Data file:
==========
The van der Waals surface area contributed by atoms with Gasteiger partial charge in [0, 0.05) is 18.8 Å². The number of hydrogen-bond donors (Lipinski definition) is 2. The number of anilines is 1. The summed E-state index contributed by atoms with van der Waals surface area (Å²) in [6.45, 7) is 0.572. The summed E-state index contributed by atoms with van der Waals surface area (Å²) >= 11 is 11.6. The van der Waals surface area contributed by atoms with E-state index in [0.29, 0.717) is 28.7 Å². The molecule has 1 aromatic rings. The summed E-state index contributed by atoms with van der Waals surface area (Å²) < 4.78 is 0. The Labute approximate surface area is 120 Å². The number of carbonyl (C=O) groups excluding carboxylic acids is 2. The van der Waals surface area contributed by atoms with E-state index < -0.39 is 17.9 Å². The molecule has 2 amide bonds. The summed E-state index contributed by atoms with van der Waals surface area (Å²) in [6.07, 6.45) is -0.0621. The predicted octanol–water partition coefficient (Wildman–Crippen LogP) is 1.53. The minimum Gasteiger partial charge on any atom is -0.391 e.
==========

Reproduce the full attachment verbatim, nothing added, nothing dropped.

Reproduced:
The van der Waals surface area contributed by atoms with Gasteiger partial charge in [0, 0.05) is 18.8 Å². The number of hydrogen-bond donors (Lipinski definition) is 2. The number of anilines is 1. The summed E-state index contributed by atoms with van der Waals surface area (Å²) in [6.45, 7) is 0.572. The summed E-state index contributed by atoms with van der Waals surface area (Å²) >= 11 is 11.6. The van der Waals surface area contributed by atoms with E-state index in [0.29, 0.717) is 28.7 Å². The molecule has 1 aromatic rings. The summed E-state index contributed by atoms with van der Waals surface area (Å²) < 4.78 is 0. The Labute approximate surface area is 120 Å². The number of carbonyl (C=O) groups excluding carboxylic acids is 2. The van der Waals surface area contributed by atoms with E-state index < -0.39 is 17.9 Å². The molecule has 2 amide bonds. The summed E-state index contributed by atoms with van der Waals surface area (Å²) in [6.07, 6.45) is -0.0621. The predicted octanol–water partition coefficient (Wildman–Crippen LogP) is 1.53. The minimum Gasteiger partial charge on any atom is -0.391 e.